The new model has proven most accurate in predicting the upward progression of gasses in aquatic methane seepage systems thus far
Methane release from thawing carbon stores in Arctic areas may be a contributor to and accelerator of climate change, with unknown potential. The issue revolves around the fate of Arctic gas hydrates, crystalline structures found in the seabed containing high amounts of carbon, which remain stable in low temperature and high-pressure environments. As the Earth warms, however, more and more of this formerly benign carbon releases into the ocean, with unknown potential to reach the atmosphere. It is crucial that scientists understand the mechanisms behind the transport of such gasses from seabed to atmosphere in order to estimate its impact on the environment.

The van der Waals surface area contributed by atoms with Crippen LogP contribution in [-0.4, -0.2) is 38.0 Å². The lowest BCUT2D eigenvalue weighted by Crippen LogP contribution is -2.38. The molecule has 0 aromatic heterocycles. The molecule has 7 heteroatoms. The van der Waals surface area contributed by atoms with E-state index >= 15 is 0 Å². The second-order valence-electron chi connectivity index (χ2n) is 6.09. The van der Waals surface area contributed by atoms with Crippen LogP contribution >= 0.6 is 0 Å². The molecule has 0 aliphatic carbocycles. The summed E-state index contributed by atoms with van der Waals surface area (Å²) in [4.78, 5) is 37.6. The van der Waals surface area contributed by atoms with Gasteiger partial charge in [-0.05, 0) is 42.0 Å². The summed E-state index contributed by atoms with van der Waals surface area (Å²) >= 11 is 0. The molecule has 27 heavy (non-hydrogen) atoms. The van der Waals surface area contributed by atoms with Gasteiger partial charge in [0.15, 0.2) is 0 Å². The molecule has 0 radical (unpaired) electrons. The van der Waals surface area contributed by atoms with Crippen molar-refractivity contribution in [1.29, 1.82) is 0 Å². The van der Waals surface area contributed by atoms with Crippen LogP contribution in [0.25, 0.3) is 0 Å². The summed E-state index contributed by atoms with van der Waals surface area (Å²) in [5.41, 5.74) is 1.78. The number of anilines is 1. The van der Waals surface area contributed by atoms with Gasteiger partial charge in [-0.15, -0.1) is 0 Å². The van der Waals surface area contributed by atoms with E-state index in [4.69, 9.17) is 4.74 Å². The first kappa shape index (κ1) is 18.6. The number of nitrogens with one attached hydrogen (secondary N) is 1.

Pär Jansson from the Centre for Arctic Gas Hydrates, Environment, and Climate (CAGE UiT) is the first author on a recently published article entitled ‘A new numerical model for understanding free and dissolved gas progression towards the atmosphere in aquatic methane seepage systems’ in Limnology and Oceanography Methods. The object of the study is to develop a numerical model accurately predicting the fate of such carbon. While similar models exist, all have shown limitations when it comes to combining factors that may predict the potential for carbon gas to reach the atmosphere.
Jansson et al.’s new model, M2PG1 (see below), is the first able to simulate free and dissolved gas simultaneously, while using multiple bubble sizes and several gas species in both free and dissolved phases. The numerical accuracy of the model was better than 99.9%, which in spite of calculations that are more complex, is comparable with other popular and well-received models. This manuscript represents an important contribution to the current knowledge of gas bubble dynamics in limnic and marine localities, and the presented model proves to be a valuable tool in climate and environment studies.
Text: Jessica Green
Cover Photo: Jessica Green
Model illustration: Pär Jansson